Supporters of contentious animal-cruelty reporting legislation took in stride the news that Tennessee’s governor is vetoing the bill. They issued statements Monday declaring their intentions to regroup and rework the mandate into a more politically palatable and constitutionally acceptable form next year.
Sponsored in the state House by Andy Holt, R-Dresden, and Somerville Republican Dolores Gresham in the Senate, the legislation would’ve required that anyone who films instances of animal abuse, for purposes of public exposure, deliver the images to law enforcement within 48 hours. It was labeled the “ag-gag bill” by detractors, who said it was merely an attempt to silence animal-rights activists by potentially criminalizing their practice of compiling surreptitious videos of livestock mistreatment.
Gov. Bill Haslam declared his veto intention because he harbored “a number of concerns,” according to a statement released by his office. The governor worries both that that the measure would be difficult to enforce and that it rolls back freedom-of-the-press protections.
Haslam has vetoed legislation only once since taking office in 2011. Last year he rejected a legislative attempt to nullify an anti-discrimination policy at a private college, Vanderbilt University, that critics said is hostile to religious freedom.
A key supporter of the animal-abuse legislation, officially dubbed the Livestock Protection Act,” was the Tennessee Farm Bureau Federation. The organization issued a press release in wake of Haslam’s announcement saying, “Although we are disappointed, we are appreciative of his recognition that well-established, long-accepted agricultural practices on farms are vulnerable to unfair attacks through misrepresentation and deception.”
“For the farm community this bill was all about protecting animals by stopping abuse quickly and ending the exploitation for sensationalism,” the statement continued. “Our farmers take the responsibility to care for animals very seriously. We will continue to be optimistic that we can care for animals and work to prevent animal cruelty.”
Legislators Holt and Gresham issued a joint statement saying they “look forward to working with law enforcement officials, district attorneys , the agriculture industry, and the animal welfare community to craft a better and more legally enforceable bill to address animal abuse during next year’s legislative session.”
Critics of the bill, in particular animal-welfare advocates, hailed the governor’s decision.
Leighann McCollum, Tennessee state director for Tennessee’s chapter of the Humane Society of the United States said, “We thank Gov. Haslam for listening to his constituents and honoring the Constitution by vetoing this recklessly irresponsible legislation that would criminalize the important work of cruelty whistleblowers. By vetoing this bill, the governor is supporting transparency in horse stables and our food system.”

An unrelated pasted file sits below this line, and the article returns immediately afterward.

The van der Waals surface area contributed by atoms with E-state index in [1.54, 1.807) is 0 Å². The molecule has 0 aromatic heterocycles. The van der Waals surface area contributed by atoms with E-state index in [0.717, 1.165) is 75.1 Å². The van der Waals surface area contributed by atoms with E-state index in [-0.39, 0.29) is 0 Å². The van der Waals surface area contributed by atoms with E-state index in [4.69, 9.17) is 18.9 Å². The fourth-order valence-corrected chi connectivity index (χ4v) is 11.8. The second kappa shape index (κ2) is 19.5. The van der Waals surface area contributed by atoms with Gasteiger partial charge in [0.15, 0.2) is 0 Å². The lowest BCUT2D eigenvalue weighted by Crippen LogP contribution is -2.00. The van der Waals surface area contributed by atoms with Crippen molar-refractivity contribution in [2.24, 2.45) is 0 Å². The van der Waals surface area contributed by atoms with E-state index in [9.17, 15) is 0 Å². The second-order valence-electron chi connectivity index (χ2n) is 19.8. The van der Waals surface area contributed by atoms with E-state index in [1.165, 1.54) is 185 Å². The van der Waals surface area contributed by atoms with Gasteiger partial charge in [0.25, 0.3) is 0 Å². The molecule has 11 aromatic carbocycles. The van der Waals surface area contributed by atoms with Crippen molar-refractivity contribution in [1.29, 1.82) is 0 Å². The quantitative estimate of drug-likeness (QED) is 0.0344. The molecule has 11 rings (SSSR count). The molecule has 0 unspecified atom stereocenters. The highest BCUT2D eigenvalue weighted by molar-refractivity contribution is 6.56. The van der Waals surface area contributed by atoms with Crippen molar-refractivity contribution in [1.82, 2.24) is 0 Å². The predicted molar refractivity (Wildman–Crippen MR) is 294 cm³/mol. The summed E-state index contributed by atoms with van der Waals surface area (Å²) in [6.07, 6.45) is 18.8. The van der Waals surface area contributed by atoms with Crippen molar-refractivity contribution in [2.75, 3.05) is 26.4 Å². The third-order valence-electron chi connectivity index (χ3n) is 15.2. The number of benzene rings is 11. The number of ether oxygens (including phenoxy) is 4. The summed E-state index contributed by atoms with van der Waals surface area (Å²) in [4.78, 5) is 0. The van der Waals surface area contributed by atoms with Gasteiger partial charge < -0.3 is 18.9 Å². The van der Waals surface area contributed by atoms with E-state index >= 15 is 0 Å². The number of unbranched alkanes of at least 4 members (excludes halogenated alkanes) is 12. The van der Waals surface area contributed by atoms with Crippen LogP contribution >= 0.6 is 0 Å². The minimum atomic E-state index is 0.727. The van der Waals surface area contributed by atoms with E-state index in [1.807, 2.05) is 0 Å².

The Humane Society’s national president Wayne Pacelle, said, “It’s the wrong policy to punish the person who exposes cruelty, instead of the person who perpetrates it.”
Among the opponents of the cruelty-reporting measure were conservatives in the state Legislature who, despite a tendency to regard liberal animal-rights activists with suspicion, criticized the Holt-Gresham bill as heavy-handed.
Rep. Susan Lynn of Mt. Juliet denounced the bill on the House floor as an unconstitutional encroachment on individual freedom. She issued a statement Monday endorsing Haslam’s veto reasoning. “I agree with the governor that just as some do engage in attacks on the livelihoods of farmers, this bill is not the right way to fix this problem,” said Lynn. “It would be far better for the General Assembly to take another look at this issue.”
Rep. Vance Dennis of Savannah, who last month suggested the bill at core resembled some of the “Orwellian” initiatives undertaken by totalitarian regimes of the last century, applauded the governor’s decision, saying there were “a number of substantive issues” with the legislation that needed fixing.
An attorney who serves on the House Civil Justice Committee, Dennis raised questions about the bill’s enforceability during lower-chamber debate, as well as why it did not pass through either the Civil Justice or Criminal Justice committees.
Dennis suggested the intent of the bill is salvageable, though. Next year Dennis said he anticipates “looking at the attorney general’s concerns and see if they be can be addressed in a way that he [Holt] agrees with.”
With Haslam’s veto, none of the 11 states that introduced similar legislation in 2013 passed their bills into law, according to The Humane Society.
Amelia Morrison Hipps and Mark Engler contributed to this story.